No. 1 San Antonio vs. No. 8 Dallas

Why the Spurs will win in five: The aging Spurs haven’t missed a beat this season, winning 19 straight games at one point and notching the NBA’s best record to wrap up homecourt throughout the playoffs. San Antonio has defeated the Mavericks nine straight times, including four wins this season in games in which role players Danny Green, Marco Bellinelli and Patty Mills all stepped up in victory.

Difference maker: Dirk Nowitzki, Mavericks. Even at 35, the one-time MVP remains the centerpiece for a Dallas team boasting the league’s second-rated offense. The Mavs’ defense isn’t good enough to stop the Spurs, leaving the onus on Nowitzki to fill it up from the outside.

No. 2 Oklahoma City vs. No. 7 Memphis

Why the Thunder will win in six: The Grizzlies capitalized on the knee injury that knocked Russell Westbrook out of the playoffs last season and sent the favored Thunder packing in the Western Conference semifinals. That surely isn’t lost on Kevin Durant, who elevated his game to even greater heights for a campaign that likely will yield his first MVP trophy.

Difference maker: Tony Allen, Grizzlies. No one has been able to stop Durant this season, but if there’s anybody who can come close, it’s Allen. The lockdown defender will be charged with harassing the Thunder superstar, although this time the Grizzlies will have to worry about Westbrook as well.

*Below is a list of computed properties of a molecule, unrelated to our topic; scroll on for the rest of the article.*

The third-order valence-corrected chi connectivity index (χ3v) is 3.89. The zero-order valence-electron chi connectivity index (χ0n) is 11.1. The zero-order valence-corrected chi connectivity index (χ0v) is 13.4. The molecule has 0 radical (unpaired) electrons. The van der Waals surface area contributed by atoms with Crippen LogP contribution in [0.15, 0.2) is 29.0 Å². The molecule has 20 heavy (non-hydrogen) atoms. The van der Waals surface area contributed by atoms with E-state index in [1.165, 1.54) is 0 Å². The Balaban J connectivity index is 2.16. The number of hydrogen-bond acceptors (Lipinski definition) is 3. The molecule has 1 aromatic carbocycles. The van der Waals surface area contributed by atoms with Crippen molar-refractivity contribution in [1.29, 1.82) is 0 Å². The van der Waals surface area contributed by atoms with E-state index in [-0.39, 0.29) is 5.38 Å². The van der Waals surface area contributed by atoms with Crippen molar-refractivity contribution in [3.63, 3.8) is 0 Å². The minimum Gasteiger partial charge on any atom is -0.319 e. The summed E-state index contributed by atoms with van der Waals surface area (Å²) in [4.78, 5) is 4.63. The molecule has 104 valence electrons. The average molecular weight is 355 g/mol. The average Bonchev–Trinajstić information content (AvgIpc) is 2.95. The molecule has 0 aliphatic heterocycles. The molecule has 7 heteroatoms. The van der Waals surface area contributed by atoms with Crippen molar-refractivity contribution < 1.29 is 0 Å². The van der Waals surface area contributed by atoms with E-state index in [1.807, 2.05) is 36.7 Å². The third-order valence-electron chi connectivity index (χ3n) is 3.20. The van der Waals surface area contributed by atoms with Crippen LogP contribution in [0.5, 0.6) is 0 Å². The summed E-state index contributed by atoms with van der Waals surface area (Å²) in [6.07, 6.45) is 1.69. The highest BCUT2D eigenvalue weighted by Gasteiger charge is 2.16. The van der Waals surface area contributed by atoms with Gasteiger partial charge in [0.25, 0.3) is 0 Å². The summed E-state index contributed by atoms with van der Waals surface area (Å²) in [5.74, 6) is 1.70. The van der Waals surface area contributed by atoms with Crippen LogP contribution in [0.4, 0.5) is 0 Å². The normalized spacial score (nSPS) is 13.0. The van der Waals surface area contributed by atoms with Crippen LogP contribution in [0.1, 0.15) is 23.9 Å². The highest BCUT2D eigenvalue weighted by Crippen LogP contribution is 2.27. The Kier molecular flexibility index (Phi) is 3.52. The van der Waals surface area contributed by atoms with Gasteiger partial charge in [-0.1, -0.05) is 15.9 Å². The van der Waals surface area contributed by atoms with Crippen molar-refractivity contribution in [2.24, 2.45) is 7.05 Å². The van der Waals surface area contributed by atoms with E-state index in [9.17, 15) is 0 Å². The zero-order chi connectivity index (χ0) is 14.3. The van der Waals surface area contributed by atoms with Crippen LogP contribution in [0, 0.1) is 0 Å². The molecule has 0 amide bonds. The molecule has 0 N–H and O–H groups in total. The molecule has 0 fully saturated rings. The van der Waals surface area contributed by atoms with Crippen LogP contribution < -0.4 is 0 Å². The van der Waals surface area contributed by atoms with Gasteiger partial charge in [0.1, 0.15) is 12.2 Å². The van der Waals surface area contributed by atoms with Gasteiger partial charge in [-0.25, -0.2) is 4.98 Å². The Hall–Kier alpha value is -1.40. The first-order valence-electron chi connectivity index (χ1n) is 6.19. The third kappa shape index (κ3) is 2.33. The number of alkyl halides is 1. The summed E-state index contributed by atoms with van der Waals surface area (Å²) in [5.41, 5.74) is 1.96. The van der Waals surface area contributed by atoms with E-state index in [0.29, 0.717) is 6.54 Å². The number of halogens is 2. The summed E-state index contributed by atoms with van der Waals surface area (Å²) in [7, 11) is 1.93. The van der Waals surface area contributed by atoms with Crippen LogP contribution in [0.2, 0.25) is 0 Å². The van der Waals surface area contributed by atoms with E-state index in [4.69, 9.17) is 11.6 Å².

No. 3 Los Angeles Clippers vs. No. 6 Golden State

Why the Clippers will win in seven: Golden State’s chances at a deep playoff run took a major blow when center Andrew Bogut went out indefinitely last week with a fractured rib. Without their man in the middle, the Warriors will have a hard time slowing down the Clippers’ high-octane offense behind Chris Paul and Blake Griffin in what should be an intense series.

Difference maker: Deandre Jordan, Clippers. The ability of the Clippers center to take advantage of the absence of Bogut in the paint will be key to offsetting the sharpshooting, high-scoring tendencies of Golden State’s Splash Brothers, Stephen Curry and Klay Thompson.

No. 4 Houston vs. No. 5 Portland

Why the Rockets will win in six: With both teams wanting to push the tempo and able to pour in points from all over the floor, defense likely be at a minimum in this series. That gives Houston a slight advantage, as James Harden averaged 30.3 against Portland in four games this season while Dwight Howard put up 25.5 points and 13.5 rebounds.

Difference maker: LaMarcus Aldridge, Trailblazers. The All-Star forward has the upper hand in the size, skill and experience departments against Houston power forward Terrence Jones. Aldridge’s inside-outside game helped Portland start and end the season on a high note and opens space for his trigger-happy teammates.

More on the NBA playoffs:

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How the Wizards lived up to preseason expectations